Community leaders and law enforcement officials met Wednesday to discuss the recent allegations of discrimination at Mystic Valley Regional Charter School after an eighth-grader received a “uniform infraction” for wearing a hijab to school.
“As soon as I learned about this incident, I knew that our task force had to respond,” Middlesex District Attorney Marian Ryan said at the meeting of her office’s Anti-Hate Anti-Bias Task Force, which was held remotely over Zoom. “Sadly, it’s incidents like this at the charter school several weeks ago that remind us that we need to be constantly vigilant against incidents of bias, hate, and ignorance.”
The Mystic Valley student received the infraction on Aug. 18, the first day of classes at the Malden school, which serves more than 1,600 students in grades K-12 and has faced criticism for its treatment of Black, immigrant, and LGBTQ+ students.
The Muslim family said their eighth-grader came home in tears after receiving the infraction and noted that hijab was misspelled as “jihab” on the form.
School officials later issued a statement saying they regretted how “the recent incident of one of our Muslim students who chose to express her faith by wearing the hijab was mishandled.”
“This experience has shown us that we can and need to adjust our practices,” the statement said.
The school acknowledged that its “handling of the situation came across as insensitive” and said students may “wear religious attire as an expression of their sincerely held beliefs” but must provide “a letter expressing this desire from a member of their clergy.”
School leaders met with members of the Muslim community Aug. 23 and with the school’s board of directors Monday night, when they discussed possibly making it easier for students to seek religious exemptions to the school’s dress code, which prohibits makeup, facial hair, watches, tattoos, and tinted contact lenses.
At Wednesday’s meeting, Malden Mayor Gary Christenson expressed concerns about the school’s policy, and said city officials are “in a holding pattern” to see if the charter school revises it.
“I think in the year 2022, especially in our city, there just shouldn’t be a requirement to have to explain why you’re wearing a hijab,” Christenson said. So far, the school has not shown “a willingness to modify the policy,” he said.
Christenson said the city has tried to show its support for the student and her family. “I reached out to the family again this morning, just to reiterate that we’re here for them and willing to do anything we can to help,” he said.
No one from the school attended the meeting. Administrators referred questions to the school’s lawyer, Howard Cooper.
“There are discussions happening at the Board about the school’s religious accommodation to the dress code policy,” Cooper said in an e-mail to the Globe. “It is always the intention of the school to comply with the law, while considering any expressed concerns from the Mystic Valley community. Unfortunately, the matter has become a legal issue, so the school is not going to comment further.”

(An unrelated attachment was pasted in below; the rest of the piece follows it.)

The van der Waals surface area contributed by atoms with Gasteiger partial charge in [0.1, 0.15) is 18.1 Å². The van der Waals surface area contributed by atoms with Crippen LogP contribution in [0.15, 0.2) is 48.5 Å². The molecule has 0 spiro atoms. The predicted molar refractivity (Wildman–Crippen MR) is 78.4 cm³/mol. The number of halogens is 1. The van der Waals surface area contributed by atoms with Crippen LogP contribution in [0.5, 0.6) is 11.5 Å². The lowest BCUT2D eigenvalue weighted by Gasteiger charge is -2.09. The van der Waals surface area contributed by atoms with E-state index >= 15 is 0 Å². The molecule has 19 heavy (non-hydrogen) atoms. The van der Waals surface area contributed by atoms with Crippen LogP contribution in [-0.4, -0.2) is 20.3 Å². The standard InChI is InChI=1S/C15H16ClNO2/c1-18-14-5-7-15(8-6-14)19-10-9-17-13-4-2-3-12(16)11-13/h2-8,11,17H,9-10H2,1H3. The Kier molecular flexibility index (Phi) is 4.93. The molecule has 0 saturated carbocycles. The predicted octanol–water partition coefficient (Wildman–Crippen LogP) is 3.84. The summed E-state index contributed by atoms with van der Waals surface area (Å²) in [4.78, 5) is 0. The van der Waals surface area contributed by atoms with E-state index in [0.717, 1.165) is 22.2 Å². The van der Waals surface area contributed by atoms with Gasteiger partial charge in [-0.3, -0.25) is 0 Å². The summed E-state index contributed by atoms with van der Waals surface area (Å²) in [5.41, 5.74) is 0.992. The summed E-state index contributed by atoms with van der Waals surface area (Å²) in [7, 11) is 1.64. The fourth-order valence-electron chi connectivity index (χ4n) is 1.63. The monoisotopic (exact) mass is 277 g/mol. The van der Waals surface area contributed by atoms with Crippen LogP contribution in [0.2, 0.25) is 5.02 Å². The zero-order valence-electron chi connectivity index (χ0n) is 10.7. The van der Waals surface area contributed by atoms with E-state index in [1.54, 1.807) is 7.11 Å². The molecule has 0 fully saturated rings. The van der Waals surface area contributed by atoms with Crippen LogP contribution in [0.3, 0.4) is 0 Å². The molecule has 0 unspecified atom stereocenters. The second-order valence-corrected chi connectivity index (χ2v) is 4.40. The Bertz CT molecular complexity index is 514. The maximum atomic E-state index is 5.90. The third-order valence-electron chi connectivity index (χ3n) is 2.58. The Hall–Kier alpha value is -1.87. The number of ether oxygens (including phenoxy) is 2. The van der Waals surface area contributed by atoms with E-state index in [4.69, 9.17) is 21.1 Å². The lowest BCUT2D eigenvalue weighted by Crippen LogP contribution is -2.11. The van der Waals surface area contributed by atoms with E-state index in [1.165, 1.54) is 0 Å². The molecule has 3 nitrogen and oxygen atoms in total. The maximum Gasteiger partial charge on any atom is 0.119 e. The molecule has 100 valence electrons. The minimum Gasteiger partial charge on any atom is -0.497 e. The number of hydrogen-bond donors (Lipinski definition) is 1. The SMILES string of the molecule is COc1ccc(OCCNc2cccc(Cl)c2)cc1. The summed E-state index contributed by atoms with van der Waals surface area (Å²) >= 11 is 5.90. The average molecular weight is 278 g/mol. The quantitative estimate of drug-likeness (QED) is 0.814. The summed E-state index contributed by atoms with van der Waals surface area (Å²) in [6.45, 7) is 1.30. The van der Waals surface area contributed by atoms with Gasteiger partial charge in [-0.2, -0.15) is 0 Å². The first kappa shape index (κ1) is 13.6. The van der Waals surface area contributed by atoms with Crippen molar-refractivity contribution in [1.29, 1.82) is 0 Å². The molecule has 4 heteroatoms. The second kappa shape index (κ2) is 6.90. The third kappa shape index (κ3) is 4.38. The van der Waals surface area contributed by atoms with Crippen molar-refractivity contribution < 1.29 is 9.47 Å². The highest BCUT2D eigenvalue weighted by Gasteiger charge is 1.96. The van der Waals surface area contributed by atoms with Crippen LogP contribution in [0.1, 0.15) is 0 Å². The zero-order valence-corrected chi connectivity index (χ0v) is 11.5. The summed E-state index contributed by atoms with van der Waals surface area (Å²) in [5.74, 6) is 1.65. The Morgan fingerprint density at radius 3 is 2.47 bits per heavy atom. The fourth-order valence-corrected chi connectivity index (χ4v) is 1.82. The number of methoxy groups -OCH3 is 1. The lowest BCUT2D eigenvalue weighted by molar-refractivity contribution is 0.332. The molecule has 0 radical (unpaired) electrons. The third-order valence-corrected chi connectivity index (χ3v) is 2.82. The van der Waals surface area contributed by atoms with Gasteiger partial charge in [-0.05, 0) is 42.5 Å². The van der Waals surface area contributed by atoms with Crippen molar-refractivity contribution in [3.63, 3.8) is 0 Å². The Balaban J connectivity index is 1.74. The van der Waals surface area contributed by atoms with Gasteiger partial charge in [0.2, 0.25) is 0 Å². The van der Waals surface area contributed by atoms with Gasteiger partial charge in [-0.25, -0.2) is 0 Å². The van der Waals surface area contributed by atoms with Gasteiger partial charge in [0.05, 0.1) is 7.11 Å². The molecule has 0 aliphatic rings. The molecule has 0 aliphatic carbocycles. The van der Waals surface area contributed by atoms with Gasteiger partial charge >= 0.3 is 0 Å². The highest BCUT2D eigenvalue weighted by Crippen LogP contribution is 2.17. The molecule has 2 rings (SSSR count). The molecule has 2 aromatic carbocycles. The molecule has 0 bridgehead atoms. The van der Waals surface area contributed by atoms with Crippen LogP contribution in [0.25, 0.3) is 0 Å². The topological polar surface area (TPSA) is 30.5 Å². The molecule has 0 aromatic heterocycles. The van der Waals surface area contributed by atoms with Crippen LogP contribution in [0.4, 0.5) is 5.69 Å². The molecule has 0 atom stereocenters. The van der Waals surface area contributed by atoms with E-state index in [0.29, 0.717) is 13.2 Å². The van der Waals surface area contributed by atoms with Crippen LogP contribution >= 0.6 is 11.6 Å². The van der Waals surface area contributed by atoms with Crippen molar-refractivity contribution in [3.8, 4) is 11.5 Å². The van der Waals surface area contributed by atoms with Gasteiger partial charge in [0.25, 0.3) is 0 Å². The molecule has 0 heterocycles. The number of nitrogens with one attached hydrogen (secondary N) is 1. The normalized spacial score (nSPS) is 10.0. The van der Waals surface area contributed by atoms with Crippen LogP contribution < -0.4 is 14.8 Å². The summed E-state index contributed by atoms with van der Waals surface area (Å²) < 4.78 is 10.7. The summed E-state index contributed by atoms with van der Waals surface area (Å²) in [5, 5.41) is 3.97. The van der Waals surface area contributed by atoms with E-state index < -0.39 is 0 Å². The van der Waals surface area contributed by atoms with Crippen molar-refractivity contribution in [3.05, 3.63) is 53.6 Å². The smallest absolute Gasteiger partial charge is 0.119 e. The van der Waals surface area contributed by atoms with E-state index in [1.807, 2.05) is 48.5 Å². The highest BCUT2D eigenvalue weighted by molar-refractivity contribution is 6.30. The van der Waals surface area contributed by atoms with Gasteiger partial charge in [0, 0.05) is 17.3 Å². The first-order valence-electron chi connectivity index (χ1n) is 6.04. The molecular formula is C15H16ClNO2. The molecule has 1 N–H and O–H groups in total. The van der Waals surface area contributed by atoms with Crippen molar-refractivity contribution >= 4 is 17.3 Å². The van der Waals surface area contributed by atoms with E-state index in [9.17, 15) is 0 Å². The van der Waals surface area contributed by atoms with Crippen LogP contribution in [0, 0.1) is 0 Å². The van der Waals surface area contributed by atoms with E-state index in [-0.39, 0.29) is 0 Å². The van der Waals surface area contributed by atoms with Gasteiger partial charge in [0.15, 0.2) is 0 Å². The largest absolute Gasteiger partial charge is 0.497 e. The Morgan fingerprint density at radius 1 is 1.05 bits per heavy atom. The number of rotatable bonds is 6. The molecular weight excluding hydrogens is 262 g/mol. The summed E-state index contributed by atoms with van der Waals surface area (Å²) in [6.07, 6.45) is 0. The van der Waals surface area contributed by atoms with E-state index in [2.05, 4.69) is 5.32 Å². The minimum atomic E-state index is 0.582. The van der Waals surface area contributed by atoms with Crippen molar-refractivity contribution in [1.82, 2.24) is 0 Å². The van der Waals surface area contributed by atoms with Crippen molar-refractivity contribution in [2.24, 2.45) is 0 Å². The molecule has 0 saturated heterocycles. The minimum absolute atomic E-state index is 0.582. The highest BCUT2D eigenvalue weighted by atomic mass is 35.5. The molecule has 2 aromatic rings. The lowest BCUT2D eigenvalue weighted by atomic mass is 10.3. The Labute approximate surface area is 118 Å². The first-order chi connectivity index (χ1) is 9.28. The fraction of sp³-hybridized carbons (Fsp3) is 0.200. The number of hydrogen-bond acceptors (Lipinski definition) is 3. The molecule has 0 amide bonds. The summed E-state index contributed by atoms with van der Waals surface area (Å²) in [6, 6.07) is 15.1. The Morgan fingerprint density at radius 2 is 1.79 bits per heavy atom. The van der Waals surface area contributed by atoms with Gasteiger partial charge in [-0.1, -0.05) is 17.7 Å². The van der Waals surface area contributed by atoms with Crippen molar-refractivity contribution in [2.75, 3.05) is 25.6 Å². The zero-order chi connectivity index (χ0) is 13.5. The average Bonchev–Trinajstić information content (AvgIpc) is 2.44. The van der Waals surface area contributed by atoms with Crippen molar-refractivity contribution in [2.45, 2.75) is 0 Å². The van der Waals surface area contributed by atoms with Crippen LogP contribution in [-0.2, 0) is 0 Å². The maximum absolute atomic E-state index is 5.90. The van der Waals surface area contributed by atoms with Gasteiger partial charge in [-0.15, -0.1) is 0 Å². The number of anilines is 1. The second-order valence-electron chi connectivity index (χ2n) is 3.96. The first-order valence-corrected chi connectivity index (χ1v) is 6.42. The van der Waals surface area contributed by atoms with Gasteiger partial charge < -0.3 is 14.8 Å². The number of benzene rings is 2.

School leaders have said a teacher gave the student the discipline form accidentally, instead of an application for a religious exemption to the uniform policy.
The school, which offers a longer school day and an extended academic year, is known for its rigorous academic program. Last year, 89 percent of Mystic Valley 10th graders met or exceeded expectations on the MCAS English exam, compared to 64 percent statewide.
The Middlesex district attorney’s office created the Anti-Hate Anti-Bias Task Force to bring together lawmakers, faith leaders, educators, youth leaders, law enforcement, and community advocates to address incidents of hate and bias.
At the task force meeting, Mohanad Mossalam of the Malden Islamic Center said the school’s decision to cite the student was “hurtful” and “heartbreaking” and that the school needs to change its policy.
“My impression is that the board and the people that are running the school have no understanding of any culture except their own. Well-intentioned or not, this is my impression,” Mossalam said. “They do not understand why the school’s policy regarding the hijab is so harmful.”
Mossalam said the school’s uniform policy should be inclusive enough so that every student “feels that they belong,” he said. “Whether it’s the Muslim community, the Sikh community, the Jewish community, whether it people from different cultures, everyone needs to be involved.”
Lawyers with the Massachusetts chapter of the Council on American-Islamic Relations are representing the Muslim student and her family. On Aug. 20, they said that the situation was under control and the student was wearing her hijab in school.
“We are all justifiably concerned about this young student and want to make sure that she is safe, and that her religious rights are respected and protected,” the group said at the time. On Wednesday, Tahirah Amatul-Wadud, the group’s executive director, said the group had not yet made any “request or demand directed toward the school.”
“We are exploring all possible claims and doing due diligence in devising our legal strategy on behalf of the student,” she said by e-mail.
The school’s dress code has caused controversy before. In 2017, two Black students at Mystic Valley received detention and were banned from attending their prom because they wore braids with extensions, which administrators said violated the school’s dress code.
The disciplinary actions drew harsh criticism and nationwide attention. Attorney General Maura Healey determined that the school’s policy on hairstyles discriminated against students of color and the rule was ultimately dropped. In July, Governor Charlie Baker signed legislation barring discrimination on the basis of a person’s natural hairstyle or hair texture, and the two former students were in attendance when he signed the bill into law.